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Correspondence to: Fawzia Bardag-Gorce, PhD, Department of Pathology, LABioMed at Harbor-UCLA Medical Center, 1124 W. Carson St., Los Angeles, CA 90509, United States. gro.demoibal@ecrogf
Telephone: +1-310-2221846 Fax: +1-310-2223614
Proteasome dysfunction has been repeatedly reported in alcoholic liver disease. Ethanol metabolism end-products affect the structure of the proteasome, and, therefore, change the proteasome interaction with its regulatory complexes 19S and PA28, as well as its interacting proteins. Chronic ethanol feeding alters the ubiquitin-proteasome activity by altering the interaction between the 19S and the 20S proteasome interaction. The degradation of oxidized and damaged proteins is thus decreased and leads to accumulation of insoluble protein aggregates, such as Mallory-Denk bodies. Ethanol also affects the immunoproteasome formation. PA28a/b interactions with the 20S proteasome are decreased in the proteasome fraction isolated from the liver of rats fed ethanol chronically, thus affecting the cellular antigen presentation and defense against pathogenic agents. Recently, it has been shown that ethanol also affects the proteasome interacting proteins (PIPs). Interaction of the proteasome with Ecm29 and with deubiquitinating enzymes Rpn11, UCH37, and Usp14 has been found to decrease. However, the two UBL-ubiquitin-associated domain (UBA) PIPs p62 and valosin-containing protein are upregulated when the proteasome is inhibited. The increase of these UBL-UBA proteins, as well as the increase in Hsp70 and Hsp25 levels, compensated for the proteasome failure and helped in the unfolding/docking of misfolded proteins. Chronic alcohol feeding to rats causes a significant inhibition of the proteasome pathway and this inhibition results from a decreases of the interaction between the 20S proteasome and the regulatory complexes, PIPs, and the ubiquitin system components.
Proteasome dysfunction is well established in alcoholic liver injury. However, the mechanism by which ethanol feeding causes proteasome dysfunction is still unclear. Proteasome chymotrypsin-like activity decrease has been the major finding to explain the proteasome dysfunction and accumulation of misfolded and ubiquitinated proteins in the liver of chronic ethanol-fed animals. Previous studies reported by the author[1,2] have shown that the dysfunction of the proteasome system in alcoholic liver disease is caused by structural changes in the α type subunits of the proteasome. However, the dysfunction of the proteasome pathway in alcoholic liver disease is more complicated. There are multiple levels of proteasome activity and specificity regulation. The ubiquitin system and the proteasome interacting proteins (PIPs) are part of the regulation of proteasome activity and specificity. The effects of ethanol feeding on the ubiquitin system and the proteasome interacting protein are still unknown.
The proteasome system is a sophisticated, selective, and highly specific proteolytic pathway. It includes the 20S proteasome, also called the catalytic core particle (CP), the regulatory complexes, and interacting proteins. The catalytic core is formed by 28 subunits, arranged into four heteroheptameric rings made of seven subunits each (7α7β7β7α). The α-type subunits form the external rings, and the β subunits the internal rings.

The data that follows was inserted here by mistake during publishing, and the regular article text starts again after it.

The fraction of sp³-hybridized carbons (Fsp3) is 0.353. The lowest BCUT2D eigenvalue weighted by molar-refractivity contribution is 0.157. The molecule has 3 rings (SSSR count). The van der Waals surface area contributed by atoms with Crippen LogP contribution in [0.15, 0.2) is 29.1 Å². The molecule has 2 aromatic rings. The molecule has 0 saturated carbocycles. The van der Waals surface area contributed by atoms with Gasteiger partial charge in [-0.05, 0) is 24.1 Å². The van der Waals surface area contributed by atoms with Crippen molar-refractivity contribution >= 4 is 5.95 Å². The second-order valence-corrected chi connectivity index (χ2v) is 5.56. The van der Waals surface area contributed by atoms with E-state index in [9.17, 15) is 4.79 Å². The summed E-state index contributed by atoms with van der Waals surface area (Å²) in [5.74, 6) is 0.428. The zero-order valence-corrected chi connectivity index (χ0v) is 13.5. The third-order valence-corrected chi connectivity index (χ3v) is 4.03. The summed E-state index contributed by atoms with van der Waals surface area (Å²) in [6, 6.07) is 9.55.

The CP of the proteasome system binds to the regulatory complex 19S to form the 26S proteasome (Figure (Figure1).1). The 26S proteasome is involved in the ubiquitin proteasome pathway (UPP), and is responsible for the ubiquitin-targeted protein degradation (Figure (Figure11).
Cellular key proteins, such as cyclins, cyclin-dependent kinase inhibitors, IκB, hypoxia-inducible factor-1α, Nrf2, and p53, are substrates for the 26S proteasome, and their ubiquitin-dependent degradation is highly controlled[4-6].
The UPP is also responsible for the clearance of misfolded and oxidized proteins. Therefore , proteasome failure is the cause of numerous diseases associated with poor clearance of these often deleterious proteins.
There are two major steps involved in the ubiquitin-proteasome-dependent degradation pathway: (1) the enzymatic polyubiquitination of protein substrates; and (2) the docking and recognition by the 26S proteasome prior to degradation. A cascade of enzymes, including the ubiquitin-activating E1 enzymes, the ubiquitin-carrier protein E2 enzymes, and the ubiquitin-protein ligases E3, which conjugate the ubiquitin residues to the target protein substrate for degradation, are responsible for the ubiquitination of the protein substrate. There are at least four different E1s, 24 different E2s, and at least 100 E3s ligases.
Several rounds of ubiquitination yield an ubiquitin chain that includes at least four ubiquitin residues, which designates the target protein for degradation by the 26S proteasome. Once the polyubiquitinated protein is delivered to the 26S proteasome, the polyubiquitin chain is freed, and the ubiquitin residues are recycled. Several deubiquitinating enzymes play an important regulatory role in regenerating the ubiquitin protein, and in certain cases, represent a rate-limiting step for proteasome-mediated protein degradation. When change occurs and interferes with these rounds of ubiquitination, deleterious proteins accumulate and cause cellular dysfunction. For instance, mutation of the E3 ligases and misreading of ubiquitin have been reported to modify the ubiquitin system level and cause a significant inhibition of proteasome activity.